Resulting HTML

The result of that is then shown to me in HTML. I paste that HTML into my blog editor, add things like posting categories and tags, and hit publish. In essence I’ve replaced what the Post Kinds plugin, that I stopped using, in my WordPress blog did before: automating fetching some info, and adding it into my posting. It is akin to what I had previously, where I weekly posted links to my blog from my Evernote bookmarks using e-mail.

The posting on the blog

This ‘houtje-touwtje‘ set-up doesn’t do the fancy things yet, like posting itself automatically to my blog through micropub (UPDATE January 2022 it now does!), or providing me this functionality within my FreshRSS reader’s interface. Also, after posting things, I need to manually delete the labels, so they don’t resurface the next time I run the php script.

Another path to explore is using the same or similar workflow to put labeled posts into my personal notes.

This morning I tested out the workflow, and I was pleased with the result. I loaded up the feed reader, and did my usual reading. I marked things for follow up. I ran the script, added my motivation and selected quotes. Pasted the resulting HTML into my blog, added categories and hit publish. This definitely feels smoother and less time consuming. It’s been a while I posted more than 1 thing based on my feedreading that day, let alone four (1, 2, 3, 4) within minutes of reading it. The ‘normal’ routine was ending up with a bunch of open tabs in my browser, and at the end of the day giving up and hitting close-all for those I didn’t get around to during the day.

[Update: the php script is available in my GitHub account]

I have been using FreshRSS for a while as reader. I am interested in adding additional functionality to it. E.g. pushing entries from my reader to my clippings in Obsidian, or like Peter does, being able to push the things I favourite to my blog. Basically I am after the ‘social reader‘, where I respond to things and collect things directly from my reader. However I’m nowhere near capable enough to roll my own stuff building on existing IndieWeb tools. For now I’m therefore trying to add a few simple things on top of the reader I already use.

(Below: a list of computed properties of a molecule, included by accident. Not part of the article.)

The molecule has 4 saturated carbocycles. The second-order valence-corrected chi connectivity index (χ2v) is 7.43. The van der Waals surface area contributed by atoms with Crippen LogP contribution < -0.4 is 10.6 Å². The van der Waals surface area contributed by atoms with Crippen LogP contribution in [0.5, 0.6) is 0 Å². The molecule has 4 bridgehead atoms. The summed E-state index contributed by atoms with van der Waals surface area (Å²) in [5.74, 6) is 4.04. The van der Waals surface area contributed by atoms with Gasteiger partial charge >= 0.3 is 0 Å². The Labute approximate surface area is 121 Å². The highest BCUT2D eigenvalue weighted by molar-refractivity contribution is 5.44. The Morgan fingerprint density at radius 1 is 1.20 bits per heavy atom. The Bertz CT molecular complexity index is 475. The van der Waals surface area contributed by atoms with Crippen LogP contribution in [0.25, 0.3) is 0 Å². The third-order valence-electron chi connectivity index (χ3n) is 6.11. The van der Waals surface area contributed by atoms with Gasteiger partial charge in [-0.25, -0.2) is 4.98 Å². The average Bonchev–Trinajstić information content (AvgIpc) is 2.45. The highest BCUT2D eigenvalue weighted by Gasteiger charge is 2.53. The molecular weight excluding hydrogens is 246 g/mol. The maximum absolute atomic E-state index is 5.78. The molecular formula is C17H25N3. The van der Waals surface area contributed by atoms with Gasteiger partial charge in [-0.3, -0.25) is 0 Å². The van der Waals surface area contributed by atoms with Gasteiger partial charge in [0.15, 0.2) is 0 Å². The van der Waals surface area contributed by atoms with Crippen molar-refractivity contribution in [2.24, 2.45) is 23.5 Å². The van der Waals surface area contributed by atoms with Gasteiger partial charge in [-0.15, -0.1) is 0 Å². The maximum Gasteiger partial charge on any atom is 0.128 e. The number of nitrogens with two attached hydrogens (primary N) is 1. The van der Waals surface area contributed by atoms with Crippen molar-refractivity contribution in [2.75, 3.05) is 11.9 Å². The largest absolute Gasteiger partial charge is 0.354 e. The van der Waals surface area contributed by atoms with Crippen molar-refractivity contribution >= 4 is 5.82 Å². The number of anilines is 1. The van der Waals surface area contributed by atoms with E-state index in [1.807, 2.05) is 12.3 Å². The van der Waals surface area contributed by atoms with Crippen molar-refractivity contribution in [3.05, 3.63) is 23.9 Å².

However it turned out, my FreshRSS set-up on a domain I have didn’t even have all functionality working properly. For instance starring an item results in a call to a URL that runs afoul of the filtering rules of my hoster. It gets blocked.
My feed reading is always ever on my main device, meaning I don’t really need to have it on an external webserver. Today I created a local install on my laptop, using the laptop’s (MAMP) webserver. Now everything works, and as a bonus I have direct access to the database behind FreshRSS which means I can do things as Peter describes in his posting linked above, run local queries on the database.

I should also try again to get Aperture running locally once more. That somehow never really worked out yet. The upside of Aperture is that it can parse not just existing RSS feeds but also other things as feeds.

My FreshRSS instance on localhost

As I’ve run into trouble with my TinyTinyRSS install, I’m switching to FreshRSS, to see how that works for me.

My TinyTinyRSS has the issue where many calls to the file backend.php keep timing out. It seems to have as effect that feed updates are not coming through, and worse that the repeated resource use flagged something with my hoster, making them blocking my home IP. That’s a blunt instrument to wield without checking whether that IP is your client’s own IP, but still.

Next to TinyTinyRSS my hoster also supports FreshRSS for self-hosting, so I installed that. I wanted to try FreshRSS out anyway, so this is a good opportunity to make the switch.

Liked Using FreshRSS to “Like” blog posts via Webmention by (
This is a post about gluing some things together, and about the IndieWeb. It started, however, with a photo of a child on a bicycle. I liked that photo, and I wanted to express that somehow in a public fashion. I didn’t want to leave a comment on that blog post, as my aspirations were simply to ex...

I like that Peter likes to ‘like’ things he likes, and therefore built his own scripted process to like likeable things from his RSS reader. If we all like to like this way, then the world will be likes all the way down.